By Carol Patterson
Naturalist, speaker and adventure guide Brian Keating is Canada’s real-life Indiana Jones. Travelling the world for wildlife encounters, Keating knows which seat leaves you most rested after a long flight, how to use a pillowcase to capture a snake, the best glacier ice for gin and tonics, and ways to turn an in-flight plastic spoon into a two-meter long duck feeder.
Keating was named Reader’s Digest’s 2006 Canadian Hero of the Year, he’s an honorary chief in Ghana, and last year the Canadian Nature Federation named him Canadian Outdoorsperson of the Year. He’s the host of “Going Wild with Brian Keating” on National Geographic TV Canada. He crisscrosses the country speaking to people about wildlife, counts Jane Goodall as a good friend, and works as a guest guide in the Arctic, Churchill, Antarctica and Africa.
The first thing you notice when meeting Brian Keating is his enthusiasm. His internal mood-meter seems stuck on happy. He’s likely to interrupt a conversation to exclaim over a bird calling nearby or recount an encounter with an eight-legged creature he saw earlier. Fans of his weekly CBC Radio interview follow his dispatches from the field and updates on “Dolly” the wild mallard nesting in Keating’s yard with equal delight.
On how he maintains his optimism under a barrage of bad environmental news, he gives much of the credit to frequent travel. “Every time I go out (on the road) something new happens. It’s kind of like Christmas morning when you travel. Your mind is open to new experiences. And you’re not thinking of the day-to-day things that bog us down. When you get away from all that stuff all you can think about it the here and now. Travel puts us in the moment.”
Keating grew up on Long Island 20 minutes from the Bronx. At twelve he strapped a pair of binoculars on his hip and seldom takes them off. “They give you the option to check out that bird that landed on a tree or a sound you heard. It’s the best adventure out there!”
After studying environmental science at Brandon University, Keating worked as a nature interpreter for the Canadian Wildlife Service before joining the Calgary Zoo as manager of education programs. In the early days he shared his office with a saw-whet owl. When the owl died, he used his taxidermy skills to mount it on the wall permanently.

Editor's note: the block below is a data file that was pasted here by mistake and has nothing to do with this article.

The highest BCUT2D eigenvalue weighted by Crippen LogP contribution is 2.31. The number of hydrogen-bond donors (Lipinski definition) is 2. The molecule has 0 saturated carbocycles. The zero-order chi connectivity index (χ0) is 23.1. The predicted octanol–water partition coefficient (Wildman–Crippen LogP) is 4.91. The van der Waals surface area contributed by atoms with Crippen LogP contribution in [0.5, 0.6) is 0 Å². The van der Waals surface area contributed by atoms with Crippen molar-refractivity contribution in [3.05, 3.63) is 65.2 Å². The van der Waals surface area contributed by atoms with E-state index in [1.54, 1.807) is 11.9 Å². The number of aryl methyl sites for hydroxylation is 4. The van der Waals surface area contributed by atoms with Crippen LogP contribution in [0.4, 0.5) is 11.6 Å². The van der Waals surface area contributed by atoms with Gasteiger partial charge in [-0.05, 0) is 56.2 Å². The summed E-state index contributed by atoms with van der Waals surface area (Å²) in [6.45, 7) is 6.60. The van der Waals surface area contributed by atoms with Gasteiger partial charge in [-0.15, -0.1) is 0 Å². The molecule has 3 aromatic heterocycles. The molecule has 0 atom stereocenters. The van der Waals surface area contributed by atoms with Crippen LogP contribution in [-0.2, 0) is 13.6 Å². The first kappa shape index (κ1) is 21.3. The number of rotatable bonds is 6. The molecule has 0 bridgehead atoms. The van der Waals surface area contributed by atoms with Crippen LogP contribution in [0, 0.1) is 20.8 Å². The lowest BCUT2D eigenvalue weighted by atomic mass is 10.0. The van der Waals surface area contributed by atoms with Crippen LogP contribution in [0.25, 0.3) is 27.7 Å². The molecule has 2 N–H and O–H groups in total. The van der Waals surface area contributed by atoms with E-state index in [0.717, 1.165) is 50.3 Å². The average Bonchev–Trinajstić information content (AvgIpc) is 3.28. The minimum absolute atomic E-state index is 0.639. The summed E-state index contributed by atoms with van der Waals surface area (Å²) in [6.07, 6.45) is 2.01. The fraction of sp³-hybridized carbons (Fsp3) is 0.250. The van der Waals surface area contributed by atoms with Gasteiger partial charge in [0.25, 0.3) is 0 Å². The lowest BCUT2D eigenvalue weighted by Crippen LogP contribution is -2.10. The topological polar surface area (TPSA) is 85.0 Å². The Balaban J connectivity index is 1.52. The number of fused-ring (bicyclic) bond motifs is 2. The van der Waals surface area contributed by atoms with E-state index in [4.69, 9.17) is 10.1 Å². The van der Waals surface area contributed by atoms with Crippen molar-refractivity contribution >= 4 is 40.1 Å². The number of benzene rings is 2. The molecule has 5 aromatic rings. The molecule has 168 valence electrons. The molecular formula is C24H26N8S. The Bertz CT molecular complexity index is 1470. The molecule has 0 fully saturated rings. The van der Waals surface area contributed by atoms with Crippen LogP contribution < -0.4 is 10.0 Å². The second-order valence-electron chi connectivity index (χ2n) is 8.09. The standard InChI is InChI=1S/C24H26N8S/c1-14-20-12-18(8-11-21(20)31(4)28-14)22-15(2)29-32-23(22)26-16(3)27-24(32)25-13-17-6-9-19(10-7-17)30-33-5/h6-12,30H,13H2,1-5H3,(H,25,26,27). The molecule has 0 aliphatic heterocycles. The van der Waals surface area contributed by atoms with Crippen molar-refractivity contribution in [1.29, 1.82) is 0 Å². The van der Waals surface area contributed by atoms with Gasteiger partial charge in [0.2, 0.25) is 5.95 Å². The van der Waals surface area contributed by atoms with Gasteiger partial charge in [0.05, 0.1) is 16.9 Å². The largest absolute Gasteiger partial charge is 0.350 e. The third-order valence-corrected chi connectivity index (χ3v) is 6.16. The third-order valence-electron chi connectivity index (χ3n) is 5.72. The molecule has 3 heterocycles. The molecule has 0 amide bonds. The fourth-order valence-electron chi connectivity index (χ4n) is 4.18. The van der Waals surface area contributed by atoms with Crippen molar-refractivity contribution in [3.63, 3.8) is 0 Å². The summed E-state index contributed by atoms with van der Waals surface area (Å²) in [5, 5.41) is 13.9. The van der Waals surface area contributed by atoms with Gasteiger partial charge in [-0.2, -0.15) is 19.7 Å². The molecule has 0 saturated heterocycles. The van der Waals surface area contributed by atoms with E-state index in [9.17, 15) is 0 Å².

Intrigued by the idea of taking people into the threatened ecosystems the zoo advocated for, Keating started an ecotourism program. Sharing his love of wildlife with others eager to explore distant lands, he led his first African safari in 1984. He has returned to Africa five dozen times since and after raising more than $1 million for the zoo’s conservation programs he ‘retired’ to lead more expeditions and speak to groups across the country.
Keating’s partner in life and on some of his most adventurous trips is his wife Dee. They met working as summer interpreters in Creston, British Columbia and have visited many mountain peaks, deserts and rivers since. There has been the occasional challenge – a hippo once tipped them into the crocodile-rich Zambezi River and on a trip to Guyana Brian stepped on a fresh-water stingray. Fortunately in addition to being a great naturalist Dee is quick to transfer her skills as a family physician to wilderness first aid. To treat the stingray sting she took a bottle of rum pouring some of it over the wound and telling Brian to drink the rest for pain relief!
Not everyone will travel 150 days a year like Keating or take an African safari but he thinks it’s always possible to explore. “When I went back to visit my buddy in New York City we got a map of Long Island and identified all these green spaces. Every day we went out and hit one or two of these little green places. What a neat way to make an adventure!”
Keating says many people make the mistake of trying to cram too much into a holiday. “I tell people not to be moving every second night. You need to stay long enough to feel the rhythm of a landscape. I worked for four months up in the arctic when I was 21 and I realized the value of spending a long time in one location and getting to know it.”
Canada’s wildlife explorer extraordinaire has no plans to stop his quest for adventure and thinks other people still active as the years roll by stay interesting by being interested. “Is there really such a thing as happiness? I’m not sure but there is a sense of satisfaction that comes from a sense of purpose. And if that sense of purpose is driven by something within I would define that as passion. I think that’s what gives us a sense of wellbeing.”
Keating’s passion for nature keeps him moving but he’s quick to recognize some of the best things are found near home. “I’m best known for my international travel but I’m so happy and proud when that plane touches down and I’m back in Canada.”